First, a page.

Thursday, February 23, 2006

Dutch Boy takes a Beating in Rhode Island (SHW)

As Geoff Gannon pointed out so well in his blog yesterday, Sherwin-Williams (SHW) decline yesterday is well worth noting. The beating continues today.

Sherwin-Williams is a marvelous collection of brand names: Dutch Boy, Sherwin-Williams, Krylon, and Kem-Tone among others.

The company received an adverse ruling in Rhode Island yesterday due to lead paint liability. In the first trial, a hung jury was 4-2 in favor of defendants. DuPont avoided the second trial by paying off the lawyers $12 million. Not sure how much of this found its way to the injured or wronged! In the second trial, the jury also became deadlocked, however, the judge ordered the jury to deliberate further.

Lead paint can easily be made safe…paint over it. Landlords or homeowners should be the ones held liable for old lead paint. But put reason aside, this is tort law in America! Go for the dough!

Next Tuesday, RI and defendant attorneys will make recommendations to the jury on punitive damages to be assessed. The jury will make its recommendation to the judge who may or may not agree. Expect appeals from SHW at the state level and beyond if necessary.

Back to fundamental comments about the company. In the period from year end 2001 to September 2005 (the last reported quarter) SHW has generated CFFO of $2.5 billion. Capex over this period was $635 million, roughly equal to depreciation of $600 million. The company has made $720 million in acquisitions over this period.

How were the shareholders treated? Free cash flow for the period totaled $1.9 billion of which $540 million was returned to shareholders by way of dividends. An additional $1.08 billion was returned through share buybacks!

Return on invested capital for the most recent twelve months has been 21%, well above recent history of around 11%.

The total decline in market value since the “news” broke has been $1.6 billion or over 22%. EV/EBIT is down to about 8 times!

As I recall, Mr. Buffett viewed the paint industry quite favorably with his purchase of Benjamin Moore back in December 2000.

What about other competitors. PPG has a ROIC of 14.1 times and trades at EV/EBIT of 10.5 times…it tends to be viewed as being more cyclical than SHW due to its automotive supplier role. RPM International (RPM) has a ROIC of only 5.6% and trades at 13.9 times. Finally, Valspar (VAL) with a ROIC of 9% trades at EV/EBIT of 11.6 times.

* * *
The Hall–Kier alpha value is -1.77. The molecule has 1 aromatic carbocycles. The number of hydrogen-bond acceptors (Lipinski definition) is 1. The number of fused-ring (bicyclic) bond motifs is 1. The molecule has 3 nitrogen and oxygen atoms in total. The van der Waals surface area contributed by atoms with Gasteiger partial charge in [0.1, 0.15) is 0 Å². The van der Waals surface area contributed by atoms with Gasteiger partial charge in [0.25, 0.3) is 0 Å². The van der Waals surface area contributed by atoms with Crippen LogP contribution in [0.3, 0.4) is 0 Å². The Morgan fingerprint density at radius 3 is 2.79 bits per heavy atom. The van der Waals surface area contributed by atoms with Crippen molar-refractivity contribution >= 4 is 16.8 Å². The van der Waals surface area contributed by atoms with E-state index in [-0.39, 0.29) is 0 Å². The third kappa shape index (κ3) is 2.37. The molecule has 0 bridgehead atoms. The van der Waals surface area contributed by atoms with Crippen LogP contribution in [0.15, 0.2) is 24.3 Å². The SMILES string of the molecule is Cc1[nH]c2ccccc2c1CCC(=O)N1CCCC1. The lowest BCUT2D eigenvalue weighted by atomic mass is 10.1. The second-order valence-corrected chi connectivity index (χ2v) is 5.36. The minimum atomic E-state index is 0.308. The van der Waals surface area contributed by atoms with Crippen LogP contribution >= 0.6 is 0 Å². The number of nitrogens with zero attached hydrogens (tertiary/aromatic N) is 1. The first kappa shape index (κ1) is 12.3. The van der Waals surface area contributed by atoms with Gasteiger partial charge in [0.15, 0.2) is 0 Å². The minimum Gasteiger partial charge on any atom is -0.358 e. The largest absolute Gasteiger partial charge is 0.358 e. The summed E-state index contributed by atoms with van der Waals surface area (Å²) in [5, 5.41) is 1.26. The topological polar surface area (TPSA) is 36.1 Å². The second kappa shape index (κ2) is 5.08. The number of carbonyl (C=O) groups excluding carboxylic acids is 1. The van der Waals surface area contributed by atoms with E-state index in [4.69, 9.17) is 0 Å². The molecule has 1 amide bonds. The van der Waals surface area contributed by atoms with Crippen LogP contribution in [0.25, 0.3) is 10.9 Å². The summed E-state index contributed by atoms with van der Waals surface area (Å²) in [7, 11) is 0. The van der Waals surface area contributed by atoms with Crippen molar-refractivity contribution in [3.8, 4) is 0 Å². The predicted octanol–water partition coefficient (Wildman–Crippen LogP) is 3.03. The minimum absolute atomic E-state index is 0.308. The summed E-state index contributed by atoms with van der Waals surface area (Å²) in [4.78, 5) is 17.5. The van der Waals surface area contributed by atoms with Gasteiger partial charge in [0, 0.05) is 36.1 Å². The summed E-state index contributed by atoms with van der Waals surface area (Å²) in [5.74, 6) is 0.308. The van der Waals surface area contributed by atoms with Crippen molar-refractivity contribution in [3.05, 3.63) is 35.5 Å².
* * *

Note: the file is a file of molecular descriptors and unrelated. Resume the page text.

What to do? Deep value players will be very interested, grave dancers who party every time that Altria (MO) loses a tobacco liability case. Many institutional investors will bail because they can’t or won’t face the uncertainty of contingent liability. Technicians see a falling knife.

The plaintiff bar will no doubt view this as a clear signal to pursue similar cases in every jurisdiction it can.

Wall Street analysts as of yet have been non-committal, talking of great uncertainty. To his credit, the analyst at Buckingham Research continues to have an accumulate and has written a decent overview of the subject. Good man!

I can’t stand the value opportunity. I will be buying a partial position 24 hours after this post.


At 9:19 PM, Anonymous Anonymous said...

I think the real story is how DuPont was able to buy their way out of the case with a $12 million charity donation. Either they got off WAY easy, or the future liability to SHW won't be that big. Afterall, do you know what brand of paint is on your house's walls? Unless you put it there recently you have no idea. Paint doesn't exactly come with a label once its applied. I just can't see the company having to shell out substantial $ for this.

At 4:06 PM, Blogger Market Participant said...

Even if they do reach a class settlement it will probably involve free lead paint removal, which is much much cheaper than dealing with endless cancer cases (like asbestos).

The last use of lead paint was almost 30 years ago. Where as the asbestos trials began while was still being used.

At 1:18 PM, Blogger Bill said...

Just a personal note about this stock. In 1968, my father, who was an employee of SW, purchased 300 shares at $3.00 a share. When my mother passed away in Feb of 2006, this had grown to 7200 shares (no additional purchases)trading at $50 a share. Value investing for sure..


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